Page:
The Psychology of Web Design
On 6 August 1991 in a dimly lit, air-conditioned back room of the European Organisation for Nuclear Research (CERN), a little NeXT workstation affectionately named ‘Primo II’ blinked away in silence, a tattered paper sticker on the front displaying the warning, “This machine is a server: DO NOT POWER DOWN”
On 6 August 1991 in a dimly lit, air-conditioned back room of the European Organisation for Nuclear Research (CERN), a little NeXT workstation affectionately named ‘Primo II’ blinked away in silence, a tattered paper sticker on the front displaying the warning, “This machine is a server: DO NOT POWER DOWN”.
It hosted http://info.cern.ch/hypertext/WWW/TheProject.html where in bold, black lettering, the site told anyone interested exactly what it was about. “The World Wide Web (W3) is a wide-area hypermedia information-retrieval initiative aiming to give universal access to a large universe of documents. Everything there is online about W3 is linked directly or indirectly to this document.” This was the world’s first website. 11 years previously, physicist Tim Berners-Lee had been working on a project called Enquire, a prototype system that used the concept of hypertext to allow the sharing and updating of information among CERN’s researchers. At this point the internet had become a haven for scientists and academics alike, and by 1989 CERN had become the largest internet node in Europe.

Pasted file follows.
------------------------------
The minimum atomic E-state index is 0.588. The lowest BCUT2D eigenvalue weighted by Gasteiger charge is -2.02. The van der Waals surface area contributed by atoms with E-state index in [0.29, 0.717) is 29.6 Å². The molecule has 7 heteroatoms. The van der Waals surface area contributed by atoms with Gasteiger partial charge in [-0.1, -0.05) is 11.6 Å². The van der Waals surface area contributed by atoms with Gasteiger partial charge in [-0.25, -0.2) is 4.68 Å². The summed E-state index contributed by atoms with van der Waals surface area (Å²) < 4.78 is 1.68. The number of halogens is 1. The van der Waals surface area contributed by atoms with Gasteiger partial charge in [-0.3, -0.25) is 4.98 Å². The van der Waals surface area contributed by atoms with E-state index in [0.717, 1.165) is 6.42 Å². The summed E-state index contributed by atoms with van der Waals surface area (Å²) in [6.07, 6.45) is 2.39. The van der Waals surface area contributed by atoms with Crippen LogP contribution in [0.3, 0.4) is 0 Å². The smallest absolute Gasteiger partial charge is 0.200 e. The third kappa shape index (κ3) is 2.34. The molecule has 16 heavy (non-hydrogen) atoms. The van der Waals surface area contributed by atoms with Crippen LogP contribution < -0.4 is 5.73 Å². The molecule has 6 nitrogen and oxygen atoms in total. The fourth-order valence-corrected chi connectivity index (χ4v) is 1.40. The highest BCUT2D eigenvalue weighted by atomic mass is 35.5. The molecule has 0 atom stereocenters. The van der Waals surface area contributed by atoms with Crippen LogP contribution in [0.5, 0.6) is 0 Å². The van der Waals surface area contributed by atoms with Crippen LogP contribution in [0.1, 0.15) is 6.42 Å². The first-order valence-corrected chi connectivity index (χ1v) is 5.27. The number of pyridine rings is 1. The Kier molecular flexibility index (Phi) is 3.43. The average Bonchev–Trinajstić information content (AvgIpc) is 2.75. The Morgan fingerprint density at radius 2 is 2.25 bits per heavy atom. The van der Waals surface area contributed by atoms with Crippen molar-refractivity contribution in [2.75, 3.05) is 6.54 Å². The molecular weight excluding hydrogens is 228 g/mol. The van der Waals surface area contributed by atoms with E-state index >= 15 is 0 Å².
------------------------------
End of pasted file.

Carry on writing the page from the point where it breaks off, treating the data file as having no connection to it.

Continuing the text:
Berners-Lee, by this time a fellow of the organisation, wrote a paper entitled Information Management: A Proposal, an attempt to persuade his managers that a global hypertext system akin to Enquire was in CERN’s interest. It suggested the theory that a web of notes with linkable references could be placed on top of existing computer networks to facilitate remotely accessible ‘linked information systems’. A year later it was approved, and Berners-Lee went about coding the first web browser/editor – aptly named ‘World Wide Web’ – and the first server, httpd (HyperText Transfer Protocol daemon), both of which ran on NeXT systems.
The problem, however, was that NeXT systems were far more advanced than general computing equipment available at the time, thus a much less sophisticated version of the browser software was required. Come Spring the following year, Berners-Lee and his colleague Robert Cailliau were already testing a universal line mode browser able to run on any machine simply by typing commands, allowing anyone with an internet connection to access the web’s information resources. Three days after powering up Primo II with a copy of the server application, he posted an article to the newsgroup alt.hypertext with a short summary of the web and how internet users could take part. “The WWW world consists of documents and links. Indexes are special documents that, rather than being read, may be searched. The result of such a search is another ‘virtual’ document containing links to the documents found. To follow a link, a reader clicks with a mouse (or types in a number if he or she has no mouse).” The link was born.